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http://assets-s3.rollingstone.com/assets/images/album_review/bac343ceb0730f098ed3f42da2ed5fafaaed9878.jpg Nightbirds

Labelle

Nightbirds

Rolling Stone: star rating
Community: star rating
5 4.5 0
April 13, 2000

"Space children, are there any others?" On their fourth album, Nightbirds, Labelle looked the future in the face and put out a call — who's coming along for the ride? With Patti LaBelle's strident, nasal bellow in the lead, the band had always dealt in sassy, loose-limbed structures; the three women's voices rolled over one another in waves. On Nightbirds, producer Allen Toussaint modernized this ferocious free-for-all with an almost mechanical underpinning of robot funk and juke-joint piano janglings. "Lady Marmalade" bursts off the first side with monstrous power. A disco staple today, it's actually slower and harder than a classic 4/4 dance number, full of sinister rhythmic spaces in which the singers roar and tumble. No sad-hooker stories for these ladies — it's Marmalade who's having all the fun, while her enchanted john is left tormented by the encounter.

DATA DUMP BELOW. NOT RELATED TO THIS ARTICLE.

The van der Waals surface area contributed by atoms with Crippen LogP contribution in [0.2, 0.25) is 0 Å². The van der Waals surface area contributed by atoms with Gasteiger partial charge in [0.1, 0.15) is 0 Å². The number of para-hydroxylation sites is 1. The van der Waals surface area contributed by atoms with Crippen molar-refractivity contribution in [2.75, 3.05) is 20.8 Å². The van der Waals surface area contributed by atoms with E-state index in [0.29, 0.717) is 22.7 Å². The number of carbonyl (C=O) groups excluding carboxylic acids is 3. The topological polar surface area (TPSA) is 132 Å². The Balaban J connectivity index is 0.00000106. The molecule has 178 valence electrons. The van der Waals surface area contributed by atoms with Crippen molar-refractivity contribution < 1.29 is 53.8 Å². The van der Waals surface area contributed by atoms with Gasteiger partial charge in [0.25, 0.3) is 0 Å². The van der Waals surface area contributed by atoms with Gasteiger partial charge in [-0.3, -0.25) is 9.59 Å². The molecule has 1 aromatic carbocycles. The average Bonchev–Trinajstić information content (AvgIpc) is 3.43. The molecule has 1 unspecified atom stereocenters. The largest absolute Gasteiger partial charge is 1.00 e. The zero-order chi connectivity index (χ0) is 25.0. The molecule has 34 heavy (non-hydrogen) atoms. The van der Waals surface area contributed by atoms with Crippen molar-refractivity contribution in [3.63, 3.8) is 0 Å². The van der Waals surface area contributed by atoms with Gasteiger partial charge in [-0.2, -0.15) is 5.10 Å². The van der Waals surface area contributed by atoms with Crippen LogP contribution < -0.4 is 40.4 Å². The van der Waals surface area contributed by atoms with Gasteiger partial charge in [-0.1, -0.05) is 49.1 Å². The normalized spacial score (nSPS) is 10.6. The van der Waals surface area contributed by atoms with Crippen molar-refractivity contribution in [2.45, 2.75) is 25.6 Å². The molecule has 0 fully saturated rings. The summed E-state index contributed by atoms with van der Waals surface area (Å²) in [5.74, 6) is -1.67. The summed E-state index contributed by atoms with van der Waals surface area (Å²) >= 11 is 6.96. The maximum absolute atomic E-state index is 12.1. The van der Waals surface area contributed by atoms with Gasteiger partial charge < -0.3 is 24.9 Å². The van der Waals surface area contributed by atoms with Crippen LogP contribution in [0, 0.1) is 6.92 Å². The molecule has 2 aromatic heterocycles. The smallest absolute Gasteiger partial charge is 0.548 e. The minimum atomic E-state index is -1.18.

The band broke loose from the decorous girl-group tradition on Nightbirds and redefined sexual relations using the terms of R&B and its debt to gospel as metaphors for a larger cultural move. "Somebody Somewhere" confronts female indecision, hints that God might be the answer, but finds salvation in the arrangement — blaring horns and a New Orleans strut. "Are You Lonely?" is nouveau urban funk made stately by Toussaint's marching piano and gritty by impatient bass arabesques. When claiming empowerment — cultural, sexual and spiritual — the band is fiercely engaged, responding in kind to the raucous percussion of "What Can I Do for You?" and forgoing its gospel unison to swoosh in sisterly harmony on the repetitive, hymnlike "It Took a Long Time." Toussaint's compositions bristle with suggestiveness: "Don't Bring Me Down" is sly, stop-start R&B, showcasing Patti at her sassiest and most elastic. The poignant "All Girl Band" stumps along cheerily, pretending it's not about the quotidian struggle of being young, female and relentlessly hopeful. By 1974, black had been beautiful for almost a decade; the astrofunk goddesses of Labelle made it chic.

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